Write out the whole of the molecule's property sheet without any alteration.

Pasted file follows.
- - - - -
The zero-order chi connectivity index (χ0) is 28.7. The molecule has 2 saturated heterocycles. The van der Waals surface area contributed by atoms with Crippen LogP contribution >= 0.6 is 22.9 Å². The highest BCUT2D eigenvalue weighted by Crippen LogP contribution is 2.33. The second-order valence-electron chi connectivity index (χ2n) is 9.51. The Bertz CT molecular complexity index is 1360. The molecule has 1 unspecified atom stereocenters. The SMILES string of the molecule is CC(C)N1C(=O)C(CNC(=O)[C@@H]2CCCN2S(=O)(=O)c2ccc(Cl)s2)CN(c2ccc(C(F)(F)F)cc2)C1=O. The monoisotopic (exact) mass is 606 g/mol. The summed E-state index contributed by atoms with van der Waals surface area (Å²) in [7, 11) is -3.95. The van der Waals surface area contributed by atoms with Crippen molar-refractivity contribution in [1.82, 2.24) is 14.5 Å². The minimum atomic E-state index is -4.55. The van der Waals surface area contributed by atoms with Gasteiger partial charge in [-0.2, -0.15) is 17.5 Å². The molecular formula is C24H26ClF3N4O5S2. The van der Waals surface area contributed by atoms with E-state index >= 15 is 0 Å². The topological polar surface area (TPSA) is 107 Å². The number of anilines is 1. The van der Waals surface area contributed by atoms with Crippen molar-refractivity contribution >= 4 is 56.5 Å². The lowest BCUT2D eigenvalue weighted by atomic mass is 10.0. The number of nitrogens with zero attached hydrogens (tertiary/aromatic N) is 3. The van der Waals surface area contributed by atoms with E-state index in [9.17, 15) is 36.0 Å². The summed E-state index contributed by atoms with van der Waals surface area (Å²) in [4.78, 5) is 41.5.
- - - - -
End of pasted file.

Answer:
The zero-order chi connectivity index (χ0) is 28.7. The molecule has 2 saturated heterocycles. The van der Waals surface area contributed by atoms with Crippen LogP contribution >= 0.6 is 22.9 Å². The highest BCUT2D eigenvalue weighted by Crippen LogP contribution is 2.33. The second-order valence-electron chi connectivity index (χ2n) is 9.51. The Bertz CT molecular complexity index is 1360. The molecule has 1 unspecified atom stereocenters. The SMILES string of the molecule is CC(C)N1C(=O)C(CNC(=O)[C@@H]2CCCN2S(=O)(=O)c2ccc(Cl)s2)CN(c2ccc(C(F)(F)F)cc2)C1=O. The monoisotopic (exact) mass is 606 g/mol. The summed E-state index contributed by atoms with van der Waals surface area (Å²) in [7, 11) is -3.95. The van der Waals surface area contributed by atoms with Crippen molar-refractivity contribution in [1.82, 2.24) is 14.5 Å². The minimum atomic E-state index is -4.55. The van der Waals surface area contributed by atoms with Gasteiger partial charge in [-0.2, -0.15) is 17.5 Å². The molecular formula is C24H26ClF3N4O5S2. The van der Waals surface area contributed by atoms with E-state index >= 15 is 0 Å². The topological polar surface area (TPSA) is 107 Å². The number of anilines is 1. The van der Waals surface area contributed by atoms with Crippen molar-refractivity contribution >= 4 is 56.5 Å². The lowest BCUT2D eigenvalue weighted by atomic mass is 10.0. The number of nitrogens with zero attached hydrogens (tertiary/aromatic N) is 3. The van der Waals surface area contributed by atoms with E-state index in [9.17, 15) is 36.0 Å². The summed E-state index contributed by atoms with van der Waals surface area (Å²) in [4.78, 5) is 41.5.